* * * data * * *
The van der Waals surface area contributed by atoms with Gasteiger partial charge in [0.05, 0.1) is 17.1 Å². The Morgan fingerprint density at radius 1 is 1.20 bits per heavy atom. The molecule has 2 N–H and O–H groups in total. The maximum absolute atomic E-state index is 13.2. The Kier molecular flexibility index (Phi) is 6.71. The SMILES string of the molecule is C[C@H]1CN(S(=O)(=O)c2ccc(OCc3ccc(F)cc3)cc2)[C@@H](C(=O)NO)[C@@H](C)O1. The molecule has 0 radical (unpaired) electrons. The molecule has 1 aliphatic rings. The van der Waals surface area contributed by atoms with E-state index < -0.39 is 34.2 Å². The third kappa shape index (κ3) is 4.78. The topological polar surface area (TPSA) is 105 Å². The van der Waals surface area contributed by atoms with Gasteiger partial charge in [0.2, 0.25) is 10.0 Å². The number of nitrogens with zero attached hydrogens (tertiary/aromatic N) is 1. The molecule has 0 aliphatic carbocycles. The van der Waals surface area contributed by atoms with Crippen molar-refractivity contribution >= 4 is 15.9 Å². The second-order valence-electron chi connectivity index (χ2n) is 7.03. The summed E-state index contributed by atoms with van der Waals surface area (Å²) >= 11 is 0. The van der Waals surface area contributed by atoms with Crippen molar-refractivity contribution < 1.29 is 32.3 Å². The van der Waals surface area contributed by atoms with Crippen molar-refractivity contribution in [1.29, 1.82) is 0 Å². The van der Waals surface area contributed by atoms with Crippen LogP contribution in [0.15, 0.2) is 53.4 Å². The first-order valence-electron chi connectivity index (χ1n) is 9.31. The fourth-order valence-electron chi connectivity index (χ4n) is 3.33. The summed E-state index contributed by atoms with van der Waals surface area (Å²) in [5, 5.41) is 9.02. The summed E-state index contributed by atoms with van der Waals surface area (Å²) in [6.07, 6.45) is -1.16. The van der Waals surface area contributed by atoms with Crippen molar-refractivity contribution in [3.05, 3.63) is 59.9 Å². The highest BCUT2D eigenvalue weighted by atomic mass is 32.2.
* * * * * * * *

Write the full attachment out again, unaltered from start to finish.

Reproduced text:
The van der Waals surface area contributed by atoms with Gasteiger partial charge in [0.05, 0.1) is 17.1 Å². The Morgan fingerprint density at radius 1 is 1.20 bits per heavy atom. The molecule has 2 N–H and O–H groups in total. The maximum absolute atomic E-state index is 13.2. The Kier molecular flexibility index (Phi) is 6.71. The SMILES string of the molecule is C[C@H]1CN(S(=O)(=O)c2ccc(OCc3ccc(F)cc3)cc2)[C@@H](C(=O)NO)[C@@H](C)O1. The molecule has 0 radical (unpaired) electrons. The molecule has 1 aliphatic rings. The van der Waals surface area contributed by atoms with E-state index < -0.39 is 34.2 Å². The third kappa shape index (κ3) is 4.78. The topological polar surface area (TPSA) is 105 Å². The van der Waals surface area contributed by atoms with Gasteiger partial charge in [0.2, 0.25) is 10.0 Å². The number of nitrogens with zero attached hydrogens (tertiary/aromatic N) is 1. The molecule has 0 aliphatic carbocycles. The van der Waals surface area contributed by atoms with Crippen molar-refractivity contribution >= 4 is 15.9 Å². The second-order valence-electron chi connectivity index (χ2n) is 7.03. The summed E-state index contributed by atoms with van der Waals surface area (Å²) >= 11 is 0. The van der Waals surface area contributed by atoms with Crippen molar-refractivity contribution < 1.29 is 32.3 Å². The van der Waals surface area contributed by atoms with Crippen molar-refractivity contribution in [1.29, 1.82) is 0 Å². The van der Waals surface area contributed by atoms with Crippen LogP contribution in [0.15, 0.2) is 53.4 Å². The first-order valence-electron chi connectivity index (χ1n) is 9.31. The fourth-order valence-electron chi connectivity index (χ4n) is 3.33. The summed E-state index contributed by atoms with van der Waals surface area (Å²) in [5, 5.41) is 9.02. The summed E-state index contributed by atoms with van der Waals surface area (Å²) in [6.07, 6.45) is -1.16. The van der Waals surface area contributed by atoms with Crippen molar-refractivity contribution in [3.05, 3.63) is 59.9 Å². The highest BCUT2D eigenvalue weighted by atomic mass is 32.2.